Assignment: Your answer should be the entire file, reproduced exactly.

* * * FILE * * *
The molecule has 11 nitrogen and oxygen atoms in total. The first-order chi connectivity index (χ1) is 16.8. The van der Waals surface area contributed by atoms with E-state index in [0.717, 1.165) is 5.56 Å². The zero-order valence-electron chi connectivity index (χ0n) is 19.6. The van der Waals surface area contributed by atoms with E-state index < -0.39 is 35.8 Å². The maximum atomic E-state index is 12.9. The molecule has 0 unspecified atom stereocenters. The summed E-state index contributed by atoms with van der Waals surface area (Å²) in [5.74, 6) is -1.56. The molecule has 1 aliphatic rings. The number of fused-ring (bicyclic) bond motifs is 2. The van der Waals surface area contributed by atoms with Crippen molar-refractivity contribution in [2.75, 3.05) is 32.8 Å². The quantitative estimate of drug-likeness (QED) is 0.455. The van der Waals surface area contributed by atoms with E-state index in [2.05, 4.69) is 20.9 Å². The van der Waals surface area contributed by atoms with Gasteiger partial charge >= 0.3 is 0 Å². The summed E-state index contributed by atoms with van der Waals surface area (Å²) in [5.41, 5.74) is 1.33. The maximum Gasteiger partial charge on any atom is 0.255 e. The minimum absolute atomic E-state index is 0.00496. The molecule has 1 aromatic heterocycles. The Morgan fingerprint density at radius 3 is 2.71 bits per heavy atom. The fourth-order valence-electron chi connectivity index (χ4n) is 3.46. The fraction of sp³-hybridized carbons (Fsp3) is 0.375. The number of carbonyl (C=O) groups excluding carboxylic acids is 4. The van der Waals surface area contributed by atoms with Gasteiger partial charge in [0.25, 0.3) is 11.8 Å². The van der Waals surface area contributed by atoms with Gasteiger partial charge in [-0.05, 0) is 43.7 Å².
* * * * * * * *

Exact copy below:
The molecule has 11 nitrogen and oxygen atoms in total. The first-order chi connectivity index (χ1) is 16.8. The van der Waals surface area contributed by atoms with E-state index in [0.717, 1.165) is 5.56 Å². The zero-order valence-electron chi connectivity index (χ0n) is 19.6. The van der Waals surface area contributed by atoms with E-state index < -0.39 is 35.8 Å². The maximum atomic E-state index is 12.9. The molecule has 0 unspecified atom stereocenters. The summed E-state index contributed by atoms with van der Waals surface area (Å²) in [5.74, 6) is -1.56. The molecule has 1 aliphatic rings. The number of fused-ring (bicyclic) bond motifs is 2. The van der Waals surface area contributed by atoms with Crippen molar-refractivity contribution in [2.75, 3.05) is 32.8 Å². The quantitative estimate of drug-likeness (QED) is 0.455. The van der Waals surface area contributed by atoms with E-state index in [2.05, 4.69) is 20.9 Å². The van der Waals surface area contributed by atoms with Gasteiger partial charge >= 0.3 is 0 Å². The summed E-state index contributed by atoms with van der Waals surface area (Å²) in [5.41, 5.74) is 1.33. The maximum Gasteiger partial charge on any atom is 0.255 e. The minimum absolute atomic E-state index is 0.00496. The molecule has 1 aromatic heterocycles. The Morgan fingerprint density at radius 3 is 2.71 bits per heavy atom. The fourth-order valence-electron chi connectivity index (χ4n) is 3.46. The fraction of sp³-hybridized carbons (Fsp3) is 0.375. The number of carbonyl (C=O) groups excluding carboxylic acids is 4. The van der Waals surface area contributed by atoms with Gasteiger partial charge in [0.25, 0.3) is 11.8 Å². The van der Waals surface area contributed by atoms with Gasteiger partial charge in [-0.05, 0) is 43.7 Å².